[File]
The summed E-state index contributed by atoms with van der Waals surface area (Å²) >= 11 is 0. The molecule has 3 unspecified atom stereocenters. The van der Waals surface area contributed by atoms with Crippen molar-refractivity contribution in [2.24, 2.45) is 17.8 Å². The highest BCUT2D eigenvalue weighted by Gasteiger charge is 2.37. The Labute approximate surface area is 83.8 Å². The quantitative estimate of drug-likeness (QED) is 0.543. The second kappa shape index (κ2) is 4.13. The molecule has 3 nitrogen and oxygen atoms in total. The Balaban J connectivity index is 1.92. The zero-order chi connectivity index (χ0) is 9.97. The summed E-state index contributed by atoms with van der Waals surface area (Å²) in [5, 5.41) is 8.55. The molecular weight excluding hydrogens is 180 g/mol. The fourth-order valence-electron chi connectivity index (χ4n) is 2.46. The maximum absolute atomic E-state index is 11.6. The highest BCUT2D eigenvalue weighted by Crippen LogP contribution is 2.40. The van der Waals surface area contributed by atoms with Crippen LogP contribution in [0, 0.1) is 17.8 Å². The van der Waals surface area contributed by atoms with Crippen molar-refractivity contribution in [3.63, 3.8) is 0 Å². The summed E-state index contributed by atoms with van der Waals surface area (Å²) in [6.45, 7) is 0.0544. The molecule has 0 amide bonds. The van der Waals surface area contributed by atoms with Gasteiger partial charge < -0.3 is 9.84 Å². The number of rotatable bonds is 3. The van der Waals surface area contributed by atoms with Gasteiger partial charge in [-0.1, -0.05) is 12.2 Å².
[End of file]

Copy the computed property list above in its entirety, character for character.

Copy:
The summed E-state index contributed by atoms with van der Waals surface area (Å²) >= 11 is 0. The molecule has 3 unspecified atom stereocenters. The van der Waals surface area contributed by atoms with Crippen molar-refractivity contribution in [2.24, 2.45) is 17.8 Å². The highest BCUT2D eigenvalue weighted by Gasteiger charge is 2.37. The Labute approximate surface area is 83.8 Å². The quantitative estimate of drug-likeness (QED) is 0.543. The second kappa shape index (κ2) is 4.13. The molecule has 3 nitrogen and oxygen atoms in total. The Balaban J connectivity index is 1.92. The zero-order chi connectivity index (χ0) is 9.97. The summed E-state index contributed by atoms with van der Waals surface area (Å²) in [5, 5.41) is 8.55. The molecular weight excluding hydrogens is 180 g/mol. The fourth-order valence-electron chi connectivity index (χ4n) is 2.46. The maximum absolute atomic E-state index is 11.6. The highest BCUT2D eigenvalue weighted by Crippen LogP contribution is 2.40. The van der Waals surface area contributed by atoms with Crippen LogP contribution in [0, 0.1) is 17.8 Å². The van der Waals surface area contributed by atoms with Crippen molar-refractivity contribution in [3.63, 3.8) is 0 Å². The summed E-state index contributed by atoms with van der Waals surface area (Å²) in [6.45, 7) is 0.0544. The molecule has 0 amide bonds. The van der Waals surface area contributed by atoms with Gasteiger partial charge < -0.3 is 9.84 Å². The number of rotatable bonds is 3. The van der Waals surface area contributed by atoms with Gasteiger partial charge in [-0.1, -0.05) is 12.2 Å².